In an embodiment of the invention the concentrations of cysteine, as contained in the small peptide, will be higher in the solution (than the concentrations of cysteine which would remain soluble if the monomer was present) than the concentrations of cysteine, that would remain in an identical solution when the cysteine is present (that’s to say, cysteine within a small polypeptide can make the solution “supersaturated with cysteine”). In one embodiment the solubility (or lack thereof), of cysteine, would include, for instance, loss of soluble caused by conversion from cysteine into cystine. In one embodiment, a solution will contain at least between 1 and 25 times the concentration of soluble cysteine that is capable with the monomer. In some cell culture media or concentrated feeds, for example, small peptides and dipeptides may be present at concentrations of 1-5 times the soluble cysteine as the monomer would allow. In one embodiment, both tyrosine (tyrosine) and cysteine (cysteine) are supersaturated in the solution.
In one embodiment the solution is supersaturated with both tyrosine, and cysteine, in the same ranges as described for either tyrosine, or cysteine, alone.
In one embodiment, adding the media, feeds or supplements described above to an existing culture system (e.g. a fed-batch) could reduce the amount of supplementation. The culture can be ongoing for a short time, or even a couple of days. In another embodiment, increasing solubility of cysteine, tyrosine, and small peptides within feeds can allow for the design single-part concentrated feeds that may be pH neutral. This is part of invention. The invention is directed to the preparation of concentrated feeds and media, and concentrated supplements, which contain cysteine and/or tyrosine within a small, peptide to increase their stability and solubility within the composition.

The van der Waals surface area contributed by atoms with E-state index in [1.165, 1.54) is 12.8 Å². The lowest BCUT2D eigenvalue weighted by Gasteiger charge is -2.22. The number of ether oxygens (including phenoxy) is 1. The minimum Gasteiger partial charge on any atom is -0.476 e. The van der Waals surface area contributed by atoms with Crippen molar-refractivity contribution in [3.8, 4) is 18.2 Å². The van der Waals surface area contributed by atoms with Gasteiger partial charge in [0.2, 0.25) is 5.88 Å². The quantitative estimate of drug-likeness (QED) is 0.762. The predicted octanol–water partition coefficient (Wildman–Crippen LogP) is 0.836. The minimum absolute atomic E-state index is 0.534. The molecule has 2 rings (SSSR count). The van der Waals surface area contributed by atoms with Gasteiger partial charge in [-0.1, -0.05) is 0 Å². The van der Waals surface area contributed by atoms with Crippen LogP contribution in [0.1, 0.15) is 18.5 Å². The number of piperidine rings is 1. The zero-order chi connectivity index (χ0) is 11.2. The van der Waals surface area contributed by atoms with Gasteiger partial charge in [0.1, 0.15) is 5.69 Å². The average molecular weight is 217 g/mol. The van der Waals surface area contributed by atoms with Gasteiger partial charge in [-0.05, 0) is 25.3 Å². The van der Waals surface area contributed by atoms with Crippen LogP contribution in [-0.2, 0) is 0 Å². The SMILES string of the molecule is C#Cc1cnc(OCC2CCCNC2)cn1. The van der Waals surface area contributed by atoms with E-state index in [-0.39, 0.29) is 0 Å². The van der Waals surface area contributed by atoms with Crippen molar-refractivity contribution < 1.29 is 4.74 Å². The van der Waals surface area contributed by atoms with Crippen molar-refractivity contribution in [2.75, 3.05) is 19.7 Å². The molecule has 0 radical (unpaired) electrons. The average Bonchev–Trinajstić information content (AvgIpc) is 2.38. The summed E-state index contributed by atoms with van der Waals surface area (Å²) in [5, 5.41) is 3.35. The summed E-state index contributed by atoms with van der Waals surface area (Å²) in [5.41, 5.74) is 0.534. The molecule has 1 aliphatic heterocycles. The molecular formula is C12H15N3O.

The cell-culture medium, concentrated feed, or cell-culture supplement comprising one or two small peptides or dipeptides may optionally comprise one or all of the following elements: a carbohydrate or sugar, a vitamin or salt, an organic element or buffering agent, an amino acid or salt thereof. In one embodiment, the carbohydrate comprises hexose. Pentose or hexose or derivatives thereof or equivalents can be used as an alternative. In certain instances, oligosaccharides and their derivatives can be used. Or, the hexose can be selected from the group of glucose, galactose fructose or maltose. In one embodiment, the carbohydrate used is glucose.
The amino acid or salt of the amino acid is one or more from arginine (or asparagine), cysteine (or aspartic acid), glutamic acid or glutamine, isoleucine (or leucine), lysine (or methionine), phenylalanine (or proline), serine, tryptophan and valine.
The amino acid or salt thereof may include one or more of arginine, asparagine, aspartic acid, cysteine, glutamic acid, histidine, isoleucine, leucine, lysine, methionine, phenylalanine, proline, serine, threonine, tryptophan, tyrosine, and valine. The amino acid or salt thereof may include one or more of the following: arginine (or aspartic acid), asparagine (or aspartic acid), cysteine (or glutamic acid), histidine, leucine (or isoleucine), lysine (or methionine), phenylalanine (or proline), serine, tryptophan, valine, or aspartic acid.
In one embodiment, cell culture medium, concentrated food or cell culture supplements have one or two small peptides or dipeptides suitable for culturing an insect cell such as Drosophila, Spodoptera, Trichoplusia, or C. elegans. Other examples include a nematode (e.g. BHK, AE-1, SP2/0, L5.1, hybridoma, or human cells) and a mammalian (e.g.
Click here to view the patent on Google Patents.